26 January 2024


On 24 January, CLECAT jointed the launch of the European Ports Alliance Public Private Partnership organised by the European Commission and hosted at the Port of Antwerp. The event was attended by the Belgian Presidency of the Council of the EU, together with Member States, ports authorities, European associations, EU Agencies (Europol, EMCDDA) and representatives from customs and law enforcement authorities. The partnership aims to bring all relevant stakeholders together, to form solutions to protect ports from drug trafficking and criminal infiltration.

The launch of the European Ports Alliance Public Private Partnership comes against a backdrop of criminal networks using extreme violence, corruption and intimidation in their search for profits. Seizures of cocaine in the EU are at record levels, with more than 300 tonnes seized on an annual basis in recent years. In Belgium alone, authorities seized a record 121 metric tonnes of cocaine at the Port of Antwerp-Bruges in 2023, a 10% increase from the previous year.

Ports contribute to 75% of EU external trade volumes and 31% of EU internal trade volumes. As such, ports are particularly vulnerable to drug smuggling and exploitation by high-risk criminal networks. Criminals use ports to organise the passage of containers containing illicit goods into the EU. This includes drugs trafficking, one of the most lucrative criminal activities, which poses significant security threats to the EU. This is why public and private port operators, from port authorities to terminal operators and shipping and logistics companies, play a crucial role in protecting ports and EU's security.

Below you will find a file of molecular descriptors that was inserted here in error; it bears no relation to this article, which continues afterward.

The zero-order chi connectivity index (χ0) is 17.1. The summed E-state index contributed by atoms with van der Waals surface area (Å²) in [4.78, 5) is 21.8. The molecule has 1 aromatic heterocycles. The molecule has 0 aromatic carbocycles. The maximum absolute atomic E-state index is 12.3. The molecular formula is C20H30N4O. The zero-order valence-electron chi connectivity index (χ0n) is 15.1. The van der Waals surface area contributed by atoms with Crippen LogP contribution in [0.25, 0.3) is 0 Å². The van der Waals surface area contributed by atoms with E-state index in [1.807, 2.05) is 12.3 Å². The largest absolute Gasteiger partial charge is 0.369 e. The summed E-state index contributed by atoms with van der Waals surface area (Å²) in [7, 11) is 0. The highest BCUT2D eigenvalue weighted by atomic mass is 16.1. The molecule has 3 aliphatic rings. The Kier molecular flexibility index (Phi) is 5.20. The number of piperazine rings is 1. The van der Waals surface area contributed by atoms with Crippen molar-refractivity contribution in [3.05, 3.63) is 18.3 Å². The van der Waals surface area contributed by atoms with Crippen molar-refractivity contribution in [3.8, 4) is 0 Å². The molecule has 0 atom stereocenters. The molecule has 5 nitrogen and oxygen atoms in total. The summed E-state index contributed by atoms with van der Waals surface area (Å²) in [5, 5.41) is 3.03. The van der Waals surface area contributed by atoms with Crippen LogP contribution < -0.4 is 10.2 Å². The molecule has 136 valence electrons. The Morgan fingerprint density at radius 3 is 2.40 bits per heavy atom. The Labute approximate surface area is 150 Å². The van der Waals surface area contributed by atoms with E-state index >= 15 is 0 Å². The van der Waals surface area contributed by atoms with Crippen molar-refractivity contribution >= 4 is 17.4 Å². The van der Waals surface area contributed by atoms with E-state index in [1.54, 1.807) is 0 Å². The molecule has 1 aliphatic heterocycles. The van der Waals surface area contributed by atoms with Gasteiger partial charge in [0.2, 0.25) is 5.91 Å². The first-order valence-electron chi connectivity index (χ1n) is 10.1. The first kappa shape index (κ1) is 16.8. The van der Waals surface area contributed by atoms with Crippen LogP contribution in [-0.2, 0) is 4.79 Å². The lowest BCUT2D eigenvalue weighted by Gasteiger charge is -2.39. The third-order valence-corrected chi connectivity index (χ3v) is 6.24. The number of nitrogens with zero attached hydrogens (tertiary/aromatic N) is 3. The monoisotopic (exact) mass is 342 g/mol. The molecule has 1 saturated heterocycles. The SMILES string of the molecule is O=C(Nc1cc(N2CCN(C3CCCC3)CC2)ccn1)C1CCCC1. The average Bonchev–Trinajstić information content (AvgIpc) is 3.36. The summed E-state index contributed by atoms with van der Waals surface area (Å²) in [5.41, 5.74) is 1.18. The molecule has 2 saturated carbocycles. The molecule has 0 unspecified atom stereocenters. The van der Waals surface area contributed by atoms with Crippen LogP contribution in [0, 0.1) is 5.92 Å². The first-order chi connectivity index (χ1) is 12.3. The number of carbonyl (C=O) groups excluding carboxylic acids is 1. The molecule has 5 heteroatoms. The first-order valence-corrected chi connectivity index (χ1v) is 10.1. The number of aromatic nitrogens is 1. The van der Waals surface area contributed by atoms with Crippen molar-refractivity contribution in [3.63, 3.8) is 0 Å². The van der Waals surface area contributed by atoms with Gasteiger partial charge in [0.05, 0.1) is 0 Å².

The European Ports Alliance aims at:

  1. Mobilising the customs community against drugs trafficking to strengthen risk management and more targeted and effective controls in ports, to account for the fact that 70% of drugs seizures made by customs take place in ports;
  2. Strengthening law enforcement operations in ports and against the criminal organisations orchestrating drugs trafficking with support from Europol, Eurojust, the European Public Prosecutor's Office and through dedicated actions within the European Multidisciplinary Platform Against Criminal Threats; and
  3. Setting up a Public Private Partnership helping against drugs smuggling to raise awareness among the different actors but also to support port authorities and private shipping companies in their role in the fight against drug trafficking and criminal infiltration.

This public private partnership will strengthen the resilience of ports and step up the fight against drug trafficking and criminal infiltration. It will focus on identifying vulnerabilities, sharing best practices and finding practical solutions to strengthen port security.

Following the launch event, the Public Private Partnership will meet annually at ministerial level, to identify remaining challenges, set strategic priorities and exchange on progress made. Stakeholders and public sector meetings will take place to prepare and follow up on the priorities set by the annual ministerial meeting.